I think it is a fair suspicion that the ANC puts more emphasis on rural development than urban growth – this certainly appeared to be the case during the ANC’s campaign before the May elections. Perhaps, like Zanu-PF to the north of us, it sees the rural population as its most loyal constituency. The strength of the ANC in KwaZulu-Natal and the traditionalist tendencies of President Jacob Zuma are contributing to this trend.
So, instead of using urbanisation as a plus, as a gift to make delivery of services and education more efficient and to supply a steady workforce to business and industry, government has turned it into a threat to our stability.
I don’t need to get into detail about the spectacular failing of most local governments, or the neglect of township schools – the depressing evidence is clear for all to see.
The pace of urbanisation is of course stimulated by the neglect of the former Bantustans and the pathetic performance of provincial governments in the Eastern Cape, Limpopo, the Free State and Mpumalanga.
I visited Butterworth in the old Transkei not too long ago. Almost nothing is left of the vibrant small industries and businesses I remember from twenty years ago. There isn’t much agriculture going on in the area or in the former Ciskei – the fertile rolling hills and valleys are largely deserted.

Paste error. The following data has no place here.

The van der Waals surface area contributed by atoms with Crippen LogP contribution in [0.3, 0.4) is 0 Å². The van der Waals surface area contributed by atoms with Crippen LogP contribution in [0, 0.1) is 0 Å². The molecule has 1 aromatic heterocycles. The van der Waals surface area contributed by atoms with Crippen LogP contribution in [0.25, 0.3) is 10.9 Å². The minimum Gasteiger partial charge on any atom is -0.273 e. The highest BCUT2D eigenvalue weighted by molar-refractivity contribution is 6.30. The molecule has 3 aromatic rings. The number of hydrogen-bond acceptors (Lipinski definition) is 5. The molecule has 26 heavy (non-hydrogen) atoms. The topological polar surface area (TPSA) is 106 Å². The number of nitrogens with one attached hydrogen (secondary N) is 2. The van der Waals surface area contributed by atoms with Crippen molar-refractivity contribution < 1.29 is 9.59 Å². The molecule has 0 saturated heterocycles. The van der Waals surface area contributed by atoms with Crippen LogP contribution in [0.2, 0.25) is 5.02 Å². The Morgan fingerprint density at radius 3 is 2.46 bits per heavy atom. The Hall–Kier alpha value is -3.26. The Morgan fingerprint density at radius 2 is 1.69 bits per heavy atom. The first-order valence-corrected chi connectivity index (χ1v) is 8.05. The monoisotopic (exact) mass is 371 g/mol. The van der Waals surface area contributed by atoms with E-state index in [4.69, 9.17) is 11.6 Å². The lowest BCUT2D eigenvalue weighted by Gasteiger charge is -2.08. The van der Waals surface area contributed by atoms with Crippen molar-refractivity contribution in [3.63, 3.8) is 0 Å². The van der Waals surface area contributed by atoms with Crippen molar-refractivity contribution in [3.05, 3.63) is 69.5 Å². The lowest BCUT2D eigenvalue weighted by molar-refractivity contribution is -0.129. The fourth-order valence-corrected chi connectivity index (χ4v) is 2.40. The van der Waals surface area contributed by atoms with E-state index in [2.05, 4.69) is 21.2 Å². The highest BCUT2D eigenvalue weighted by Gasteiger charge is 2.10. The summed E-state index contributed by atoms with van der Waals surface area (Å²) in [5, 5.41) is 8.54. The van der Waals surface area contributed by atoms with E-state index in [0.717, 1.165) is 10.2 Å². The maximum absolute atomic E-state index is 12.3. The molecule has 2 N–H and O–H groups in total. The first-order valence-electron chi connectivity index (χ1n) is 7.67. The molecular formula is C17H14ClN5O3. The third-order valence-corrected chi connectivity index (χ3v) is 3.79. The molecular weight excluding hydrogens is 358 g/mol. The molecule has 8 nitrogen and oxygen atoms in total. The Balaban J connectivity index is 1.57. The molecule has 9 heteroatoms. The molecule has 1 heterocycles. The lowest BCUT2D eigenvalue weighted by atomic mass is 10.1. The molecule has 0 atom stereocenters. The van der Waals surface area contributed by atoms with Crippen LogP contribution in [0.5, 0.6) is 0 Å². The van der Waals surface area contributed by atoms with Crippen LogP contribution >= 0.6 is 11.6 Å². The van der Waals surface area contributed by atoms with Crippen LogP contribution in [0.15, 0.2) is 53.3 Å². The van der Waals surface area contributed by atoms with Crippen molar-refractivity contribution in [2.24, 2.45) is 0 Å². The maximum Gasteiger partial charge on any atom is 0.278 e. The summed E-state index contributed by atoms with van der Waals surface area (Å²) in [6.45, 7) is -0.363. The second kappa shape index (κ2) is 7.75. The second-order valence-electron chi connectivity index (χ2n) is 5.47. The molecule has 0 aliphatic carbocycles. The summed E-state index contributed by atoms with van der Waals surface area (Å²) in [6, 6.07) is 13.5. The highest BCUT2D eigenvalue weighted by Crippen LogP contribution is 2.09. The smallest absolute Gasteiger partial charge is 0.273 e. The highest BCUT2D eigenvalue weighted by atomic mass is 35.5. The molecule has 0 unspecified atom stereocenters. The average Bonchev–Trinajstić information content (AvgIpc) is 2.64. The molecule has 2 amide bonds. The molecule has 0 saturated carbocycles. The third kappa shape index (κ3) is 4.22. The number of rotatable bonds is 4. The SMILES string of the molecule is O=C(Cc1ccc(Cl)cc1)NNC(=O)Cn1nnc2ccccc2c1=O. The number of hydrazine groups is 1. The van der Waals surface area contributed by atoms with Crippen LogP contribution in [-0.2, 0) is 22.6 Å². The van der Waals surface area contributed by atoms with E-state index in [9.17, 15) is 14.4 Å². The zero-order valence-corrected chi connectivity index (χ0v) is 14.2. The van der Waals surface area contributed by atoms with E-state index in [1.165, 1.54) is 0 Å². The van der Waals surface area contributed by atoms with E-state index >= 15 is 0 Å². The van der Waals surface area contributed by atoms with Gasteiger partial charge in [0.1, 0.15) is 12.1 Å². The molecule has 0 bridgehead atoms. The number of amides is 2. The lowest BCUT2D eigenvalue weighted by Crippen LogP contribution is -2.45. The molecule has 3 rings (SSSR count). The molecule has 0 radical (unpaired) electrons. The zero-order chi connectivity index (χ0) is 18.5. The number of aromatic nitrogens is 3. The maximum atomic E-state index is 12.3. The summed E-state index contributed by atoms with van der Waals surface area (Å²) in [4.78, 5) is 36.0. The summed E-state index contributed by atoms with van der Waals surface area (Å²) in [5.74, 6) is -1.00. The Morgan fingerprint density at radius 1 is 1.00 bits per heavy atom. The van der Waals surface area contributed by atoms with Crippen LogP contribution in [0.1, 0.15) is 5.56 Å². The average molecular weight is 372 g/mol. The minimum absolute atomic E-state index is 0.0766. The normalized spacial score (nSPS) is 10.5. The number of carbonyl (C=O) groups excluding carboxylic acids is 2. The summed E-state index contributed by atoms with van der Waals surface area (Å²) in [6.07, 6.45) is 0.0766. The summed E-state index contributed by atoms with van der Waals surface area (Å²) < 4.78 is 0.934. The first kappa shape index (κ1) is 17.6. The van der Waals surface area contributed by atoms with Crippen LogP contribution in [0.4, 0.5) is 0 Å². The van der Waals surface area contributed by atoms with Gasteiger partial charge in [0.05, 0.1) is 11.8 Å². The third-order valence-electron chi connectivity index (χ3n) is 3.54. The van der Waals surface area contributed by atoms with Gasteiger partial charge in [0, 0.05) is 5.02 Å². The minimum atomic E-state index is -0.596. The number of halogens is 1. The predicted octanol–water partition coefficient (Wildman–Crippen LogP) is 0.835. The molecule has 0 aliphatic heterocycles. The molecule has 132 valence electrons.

When the former prime minister of Ethiopia, Meles Zenawi, took power in what was then a failed state in the early 1990s, he foresaw the likelihood of sudden and massive urbanisation and its potential threat to stability. He launched an ambitious smallholder farmer programme, putting about a million families on small patches of land with strong government support and successfully slowed down the pace of urbanisation.
The problematic system of migrant labour, that old colonial and apartheid hangover, is part of the urbanisation picture. Around half of all deep rural households have at least one migrant worker in the urban areas. Men mostly work as mineworkers, drivers, security guards or manual labourers and women as domestic helpers or cleaners, as only about 15% of them have a Grade 12 education.
Many – probably most – migrant workers prefer not to bring their families to the city, which often results in social dysfunction. Research shows that men who own cattle and have access to land prefer their wives to stay in the traditional areas and their children to have a rural and traditional upbringing. Even those who had worked in urban areas for many years keep their ties with the old homelands and plan to retire and be buried there.
In fact, a large number of struggling migrant workers now slumming it in the urban areas are quite wealthy if one puts a monetary value to their land and cattle.
The Marikana Massacre demonstrated how problematic the migrant labour system still is. Many of the miners had a family near the mine and a family in the communal areas, which meant that even R12 500 per month was an insufficient income.
Mining and industrial companies have continued the migrant labour system as if nothing had changed in South Africa over the last two decades. Government simply blamed the private sector. Nobody did anything to deal with the complex problem.
And so we continue in this country, ignoring the writing on the wall, simply waiting for the day our stability is going to disappear.